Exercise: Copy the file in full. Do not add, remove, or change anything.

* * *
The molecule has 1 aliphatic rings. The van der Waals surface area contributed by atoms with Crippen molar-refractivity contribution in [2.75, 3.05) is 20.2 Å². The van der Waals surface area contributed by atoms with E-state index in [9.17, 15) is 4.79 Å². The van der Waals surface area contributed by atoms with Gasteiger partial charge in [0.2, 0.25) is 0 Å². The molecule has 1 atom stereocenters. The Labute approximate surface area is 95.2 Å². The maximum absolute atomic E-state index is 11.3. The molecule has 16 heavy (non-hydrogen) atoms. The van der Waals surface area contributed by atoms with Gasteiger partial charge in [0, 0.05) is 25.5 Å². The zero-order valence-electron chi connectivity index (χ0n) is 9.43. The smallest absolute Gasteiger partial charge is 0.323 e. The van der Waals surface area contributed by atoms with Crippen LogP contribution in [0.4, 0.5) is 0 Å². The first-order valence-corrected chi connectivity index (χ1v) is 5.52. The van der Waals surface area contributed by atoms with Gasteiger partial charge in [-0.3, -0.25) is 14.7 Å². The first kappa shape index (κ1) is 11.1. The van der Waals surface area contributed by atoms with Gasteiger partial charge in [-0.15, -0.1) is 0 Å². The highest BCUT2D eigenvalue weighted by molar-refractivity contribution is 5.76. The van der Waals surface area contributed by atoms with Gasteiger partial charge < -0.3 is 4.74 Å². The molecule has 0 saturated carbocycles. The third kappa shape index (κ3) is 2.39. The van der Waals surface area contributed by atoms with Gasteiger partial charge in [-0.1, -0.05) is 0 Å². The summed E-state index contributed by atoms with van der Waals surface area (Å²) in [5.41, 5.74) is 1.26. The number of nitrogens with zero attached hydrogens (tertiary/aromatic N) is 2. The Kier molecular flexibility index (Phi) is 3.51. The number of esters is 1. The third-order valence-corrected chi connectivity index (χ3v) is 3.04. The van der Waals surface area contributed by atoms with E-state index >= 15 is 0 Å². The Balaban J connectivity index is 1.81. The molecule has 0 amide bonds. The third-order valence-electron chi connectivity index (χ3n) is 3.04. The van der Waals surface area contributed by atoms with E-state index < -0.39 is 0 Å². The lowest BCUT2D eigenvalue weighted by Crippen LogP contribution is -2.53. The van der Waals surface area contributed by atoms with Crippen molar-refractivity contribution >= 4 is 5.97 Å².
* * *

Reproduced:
The molecule has 1 aliphatic rings. The van der Waals surface area contributed by atoms with Crippen molar-refractivity contribution in [2.75, 3.05) is 20.2 Å². The van der Waals surface area contributed by atoms with E-state index in [9.17, 15) is 4.79 Å². The van der Waals surface area contributed by atoms with Gasteiger partial charge in [0.2, 0.25) is 0 Å². The molecule has 1 atom stereocenters. The Labute approximate surface area is 95.2 Å². The maximum absolute atomic E-state index is 11.3. The molecule has 16 heavy (non-hydrogen) atoms. The van der Waals surface area contributed by atoms with Gasteiger partial charge in [0, 0.05) is 25.5 Å². The zero-order valence-electron chi connectivity index (χ0n) is 9.43. The smallest absolute Gasteiger partial charge is 0.323 e. The van der Waals surface area contributed by atoms with Crippen LogP contribution in [0.4, 0.5) is 0 Å². The first-order valence-corrected chi connectivity index (χ1v) is 5.52. The van der Waals surface area contributed by atoms with Gasteiger partial charge in [-0.3, -0.25) is 14.7 Å². The first kappa shape index (κ1) is 11.1. The van der Waals surface area contributed by atoms with Gasteiger partial charge in [-0.15, -0.1) is 0 Å². The highest BCUT2D eigenvalue weighted by molar-refractivity contribution is 5.76. The van der Waals surface area contributed by atoms with Gasteiger partial charge < -0.3 is 4.74 Å². The molecule has 0 saturated carbocycles. The third kappa shape index (κ3) is 2.39. The van der Waals surface area contributed by atoms with Gasteiger partial charge in [-0.1, -0.05) is 0 Å². The summed E-state index contributed by atoms with van der Waals surface area (Å²) in [5.41, 5.74) is 1.26. The number of nitrogens with zero attached hydrogens (tertiary/aromatic N) is 2. The Kier molecular flexibility index (Phi) is 3.51. The number of esters is 1. The third-order valence-corrected chi connectivity index (χ3v) is 3.04. The van der Waals surface area contributed by atoms with E-state index >= 15 is 0 Å². The Balaban J connectivity index is 1.81. The molecule has 0 amide bonds. The third-order valence-electron chi connectivity index (χ3n) is 3.04. The van der Waals surface area contributed by atoms with E-state index < -0.39 is 0 Å². The lowest BCUT2D eigenvalue weighted by Crippen LogP contribution is -2.53. The van der Waals surface area contributed by atoms with Crippen molar-refractivity contribution >= 4 is 5.97 Å².